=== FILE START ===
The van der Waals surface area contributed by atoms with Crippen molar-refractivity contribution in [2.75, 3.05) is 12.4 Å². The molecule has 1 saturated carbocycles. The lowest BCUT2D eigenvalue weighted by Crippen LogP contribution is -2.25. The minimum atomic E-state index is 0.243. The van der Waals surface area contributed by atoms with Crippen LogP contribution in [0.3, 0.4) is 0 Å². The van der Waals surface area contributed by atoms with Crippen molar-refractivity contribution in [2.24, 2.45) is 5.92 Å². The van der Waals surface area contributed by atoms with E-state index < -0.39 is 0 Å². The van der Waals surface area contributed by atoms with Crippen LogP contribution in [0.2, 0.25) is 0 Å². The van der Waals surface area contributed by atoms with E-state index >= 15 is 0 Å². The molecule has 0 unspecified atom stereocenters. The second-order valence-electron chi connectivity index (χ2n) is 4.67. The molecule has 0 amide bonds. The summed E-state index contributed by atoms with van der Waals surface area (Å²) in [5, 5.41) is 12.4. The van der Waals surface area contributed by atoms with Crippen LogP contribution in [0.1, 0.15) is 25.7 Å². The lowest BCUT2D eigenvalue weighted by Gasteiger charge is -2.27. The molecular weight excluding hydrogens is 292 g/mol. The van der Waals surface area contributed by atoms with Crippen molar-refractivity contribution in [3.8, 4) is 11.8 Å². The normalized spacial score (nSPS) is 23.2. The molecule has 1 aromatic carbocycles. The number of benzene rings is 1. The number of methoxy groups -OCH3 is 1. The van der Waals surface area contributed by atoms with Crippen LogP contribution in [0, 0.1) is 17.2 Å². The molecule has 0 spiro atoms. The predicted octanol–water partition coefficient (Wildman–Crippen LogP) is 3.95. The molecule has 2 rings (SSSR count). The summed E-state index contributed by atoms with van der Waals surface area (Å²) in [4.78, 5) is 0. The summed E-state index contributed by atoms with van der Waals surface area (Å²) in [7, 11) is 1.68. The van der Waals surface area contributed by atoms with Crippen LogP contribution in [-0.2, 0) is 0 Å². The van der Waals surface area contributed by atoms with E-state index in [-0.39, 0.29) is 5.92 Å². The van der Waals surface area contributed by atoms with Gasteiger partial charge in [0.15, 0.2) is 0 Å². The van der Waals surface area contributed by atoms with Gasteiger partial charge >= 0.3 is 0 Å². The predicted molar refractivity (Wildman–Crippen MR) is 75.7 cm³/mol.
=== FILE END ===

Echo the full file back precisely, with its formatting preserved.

The van der Waals surface area contributed by atoms with Crippen molar-refractivity contribution in [2.75, 3.05) is 12.4 Å². The molecule has 1 saturated carbocycles. The lowest BCUT2D eigenvalue weighted by Crippen LogP contribution is -2.25. The minimum atomic E-state index is 0.243. The van der Waals surface area contributed by atoms with Crippen LogP contribution in [0.3, 0.4) is 0 Å². The van der Waals surface area contributed by atoms with Crippen molar-refractivity contribution in [2.24, 2.45) is 5.92 Å². The van der Waals surface area contributed by atoms with E-state index < -0.39 is 0 Å². The van der Waals surface area contributed by atoms with Crippen LogP contribution in [0.2, 0.25) is 0 Å². The van der Waals surface area contributed by atoms with E-state index >= 15 is 0 Å². The molecule has 0 unspecified atom stereocenters. The second-order valence-electron chi connectivity index (χ2n) is 4.67. The molecule has 0 amide bonds. The summed E-state index contributed by atoms with van der Waals surface area (Å²) in [5, 5.41) is 12.4. The van der Waals surface area contributed by atoms with Crippen LogP contribution in [0.1, 0.15) is 25.7 Å². The lowest BCUT2D eigenvalue weighted by Gasteiger charge is -2.27. The molecular weight excluding hydrogens is 292 g/mol. The van der Waals surface area contributed by atoms with Crippen molar-refractivity contribution in [3.8, 4) is 11.8 Å². The normalized spacial score (nSPS) is 23.2. The molecule has 1 aromatic carbocycles. The number of benzene rings is 1. The number of methoxy groups -OCH3 is 1. The van der Waals surface area contributed by atoms with Crippen LogP contribution in [0, 0.1) is 17.2 Å². The molecule has 0 spiro atoms. The predicted octanol–water partition coefficient (Wildman–Crippen LogP) is 3.95. The molecule has 2 rings (SSSR count). The summed E-state index contributed by atoms with van der Waals surface area (Å²) in [4.78, 5) is 0. The summed E-state index contributed by atoms with van der Waals surface area (Å²) in [7, 11) is 1.68. The van der Waals surface area contributed by atoms with Crippen LogP contribution in [-0.2, 0) is 0 Å². The van der Waals surface area contributed by atoms with E-state index in [-0.39, 0.29) is 5.92 Å². The van der Waals surface area contributed by atoms with Gasteiger partial charge in [0.15, 0.2) is 0 Å². The van der Waals surface area contributed by atoms with Gasteiger partial charge >= 0.3 is 0 Å². The predicted molar refractivity (Wildman–Crippen MR) is 75.7 cm³/mol.